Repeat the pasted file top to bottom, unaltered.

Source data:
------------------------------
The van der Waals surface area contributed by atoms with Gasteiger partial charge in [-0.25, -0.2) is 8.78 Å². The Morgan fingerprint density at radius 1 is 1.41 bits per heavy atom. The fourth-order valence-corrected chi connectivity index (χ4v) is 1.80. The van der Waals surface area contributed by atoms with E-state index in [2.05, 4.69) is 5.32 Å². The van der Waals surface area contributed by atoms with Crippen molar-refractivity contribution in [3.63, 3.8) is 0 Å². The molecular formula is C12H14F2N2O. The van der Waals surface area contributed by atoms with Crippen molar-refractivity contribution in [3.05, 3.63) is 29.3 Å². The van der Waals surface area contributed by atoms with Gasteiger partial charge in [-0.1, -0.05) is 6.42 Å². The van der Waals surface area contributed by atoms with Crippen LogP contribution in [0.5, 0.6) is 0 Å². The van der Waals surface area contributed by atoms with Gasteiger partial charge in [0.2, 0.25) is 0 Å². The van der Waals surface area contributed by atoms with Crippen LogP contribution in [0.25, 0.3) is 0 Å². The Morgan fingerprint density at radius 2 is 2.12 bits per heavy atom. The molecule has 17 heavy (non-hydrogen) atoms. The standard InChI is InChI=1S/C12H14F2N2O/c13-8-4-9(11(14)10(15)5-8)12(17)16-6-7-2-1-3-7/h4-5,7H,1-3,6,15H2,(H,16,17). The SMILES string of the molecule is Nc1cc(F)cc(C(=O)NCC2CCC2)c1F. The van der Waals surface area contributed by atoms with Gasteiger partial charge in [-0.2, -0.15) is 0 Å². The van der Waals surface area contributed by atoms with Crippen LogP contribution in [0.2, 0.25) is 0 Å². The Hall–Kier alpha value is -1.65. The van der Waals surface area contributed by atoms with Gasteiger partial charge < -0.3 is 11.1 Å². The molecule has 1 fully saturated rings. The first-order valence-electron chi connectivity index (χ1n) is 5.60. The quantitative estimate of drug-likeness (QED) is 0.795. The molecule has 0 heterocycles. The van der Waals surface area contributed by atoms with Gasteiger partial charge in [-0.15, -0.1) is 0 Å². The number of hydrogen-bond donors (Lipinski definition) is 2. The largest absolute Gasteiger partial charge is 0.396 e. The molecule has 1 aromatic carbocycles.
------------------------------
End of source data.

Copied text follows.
The van der Waals surface area contributed by atoms with Gasteiger partial charge in [-0.25, -0.2) is 8.78 Å². The Morgan fingerprint density at radius 1 is 1.41 bits per heavy atom. The fourth-order valence-corrected chi connectivity index (χ4v) is 1.80. The van der Waals surface area contributed by atoms with E-state index in [2.05, 4.69) is 5.32 Å². The van der Waals surface area contributed by atoms with Crippen molar-refractivity contribution in [3.63, 3.8) is 0 Å². The molecular formula is C12H14F2N2O. The van der Waals surface area contributed by atoms with Crippen molar-refractivity contribution in [3.05, 3.63) is 29.3 Å². The van der Waals surface area contributed by atoms with Gasteiger partial charge in [-0.1, -0.05) is 6.42 Å². The van der Waals surface area contributed by atoms with Crippen LogP contribution in [0.5, 0.6) is 0 Å². The van der Waals surface area contributed by atoms with Gasteiger partial charge in [0.2, 0.25) is 0 Å². The van der Waals surface area contributed by atoms with Crippen LogP contribution in [0.25, 0.3) is 0 Å². The Morgan fingerprint density at radius 2 is 2.12 bits per heavy atom. The molecule has 17 heavy (non-hydrogen) atoms. The standard InChI is InChI=1S/C12H14F2N2O/c13-8-4-9(11(14)10(15)5-8)12(17)16-6-7-2-1-3-7/h4-5,7H,1-3,6,15H2,(H,16,17). The SMILES string of the molecule is Nc1cc(F)cc(C(=O)NCC2CCC2)c1F. The van der Waals surface area contributed by atoms with Gasteiger partial charge in [-0.2, -0.15) is 0 Å². The van der Waals surface area contributed by atoms with Crippen LogP contribution in [0.2, 0.25) is 0 Å². The Hall–Kier alpha value is -1.65. The van der Waals surface area contributed by atoms with Gasteiger partial charge < -0.3 is 11.1 Å². The molecule has 1 fully saturated rings. The first-order valence-electron chi connectivity index (χ1n) is 5.60. The quantitative estimate of drug-likeness (QED) is 0.795. The molecule has 0 heterocycles. The van der Waals surface area contributed by atoms with Gasteiger partial charge in [-0.15, -0.1) is 0 Å². The number of hydrogen-bond donors (Lipinski definition) is 2. The largest absolute Gasteiger partial charge is 0.396 e. The molecule has 1 aromatic carbocycles.